Sometime in 1991, Mr. Woodruff was involved in an incident in which he placed a brown paper bag over his head to protest management's decision to hire three groups of 20 employee trainees because in each group black males were allegedly underrepresented. See Pl's Opp'n at 8. On September 4, 1991, Mr. Woodruff filed a formal EEO complaint with the GPO alleging that "white employees were being detailed by the GPO to Capitol Hill to preferred jobs and that Black employees were not given equal opportunities to be detailed to these preferred jobs." See id. at 9. The plaintiff sent a copy of this formal EEO complaint to the Joint Committee on Printing, United States Congress. See id. This EEO complaint generated a letter of inquiry from Congressman Charles Rosen, Chairman of the Joint Committee on Printing, to the then-head of the GPO, Robert W. Houk. See id.

The three managers who selected Judith Miller for promotion to Video head deskman were Charles E. Daily (Foreman, Video Keyboard Section, Shift 1), Robert Schwenk (Superintendent of the EPD), and Glen H. Rottman (Director of Production Services). See Compl. at 8. All three are white men. See id. Mr. Daily was the selecting officer, Mr. Schwenk the concurring officer, and Mr. Rottman the officer who gave final approval to Ms. Miller's selection. See id.

Mr. Woodruff filed this complaint on January 27, 2000.*fn2 At the time, the plaintiff held the position of Printing Specialist in the Production Control and Scheduling Section of the Production Planning and Control Division. See Mot. for Summ. J. n. 1; Pl's Opp'n (Woodruff Decl.). The plaintiff claims that the reasons stated by Mr. Daily, Mr. Schwenk, and Mr. Rottman for denying Mr. Woodruff the promotion to Video head deskman are in reality a pretext for discrimination on the basis of race, color, and gender, and in reprisal for the plaintiffs prior protected activity. See Compl. at 7-8.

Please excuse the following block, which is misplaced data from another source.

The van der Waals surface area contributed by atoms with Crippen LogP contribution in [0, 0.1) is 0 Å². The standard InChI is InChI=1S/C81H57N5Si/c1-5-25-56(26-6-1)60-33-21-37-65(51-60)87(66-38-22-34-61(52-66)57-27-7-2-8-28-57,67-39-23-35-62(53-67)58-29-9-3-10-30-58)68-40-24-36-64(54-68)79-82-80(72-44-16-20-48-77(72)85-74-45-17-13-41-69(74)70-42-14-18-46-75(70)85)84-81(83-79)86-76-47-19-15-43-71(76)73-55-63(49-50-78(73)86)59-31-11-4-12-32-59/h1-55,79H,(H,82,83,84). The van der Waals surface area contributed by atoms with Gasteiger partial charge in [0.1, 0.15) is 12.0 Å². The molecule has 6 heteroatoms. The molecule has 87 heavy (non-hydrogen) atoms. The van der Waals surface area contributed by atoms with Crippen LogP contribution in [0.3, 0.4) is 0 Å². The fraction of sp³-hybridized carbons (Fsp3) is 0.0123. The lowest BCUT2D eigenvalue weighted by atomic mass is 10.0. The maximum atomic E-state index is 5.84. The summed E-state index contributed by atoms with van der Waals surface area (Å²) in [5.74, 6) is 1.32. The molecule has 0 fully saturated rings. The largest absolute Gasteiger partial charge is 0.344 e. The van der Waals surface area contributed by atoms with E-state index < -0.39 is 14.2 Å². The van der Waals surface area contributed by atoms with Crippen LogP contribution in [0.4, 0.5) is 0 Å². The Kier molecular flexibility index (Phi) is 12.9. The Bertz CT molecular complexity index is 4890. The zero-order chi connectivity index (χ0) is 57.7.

On May 10, 2000, the defendant filed a motion to dismiss the retaliation claim for failure to state a claim on which relief may be granted under Federal Rule of Civil Procedure 12(b)(6). On October 31, 2000, this court held that because the plaintiff need not make a prima-facie case of retaliation at the initial pleading stage, the complaint stated a claim for retaliation on which relief may be granted. See Woodruff v. DiMario, 197 F.R.D. 191 (D.D.C. 2000) (Urbina, J.) (citing Sparrow v. United Air Lines, Inc., 216 F.3d 1111, 1114-15 (D.C.Cir. 2000)). Accordingly, the court denied the defendants' motion to dismiss the retaliation claim. See id.

Now that discovery has closed, the defendants move for summary judgment on the plaintiff's discrimination and retaliation claims.

III. DISCUSSION

A. Legal Standard for Summary Judgment

Summary judgment is appropriate when "the pleadings, depositions, answers to interrogatories, and admissions on file, together with the affidavits, if any, show that there is no genuine issue as to any material fact and that the moving party is entitled to a judgment as a matter of law." Fed. R. Civ. P. 56(c); Celotex Corp. v. Catrett, 477 U.S. 317, 322, 106 S.Ct. 2548, 91 L.Ed.2d 265 (1986); Diamond v. Atwood, 43 F.3d 1538, 1540 (D.C.Cir. 1995). To determine what facts are "material," a court must look to the substantive law on which each claim rests. See Anderson v. Liberty Lobby, Inc., 477 U.S. 242, 248, 106 S.Ct. 2505, 91 L.Ed.2d 202 (1986). A "genuine issue" is one whose resolution could establish an element of a claim or defense and, therefore, affect the outcome of the action. See Celotex, 477 U.S. at 322, 106 S.Ct. 2548; Anderson, 477 U.S. at 248, 106 S.Ct. 2505.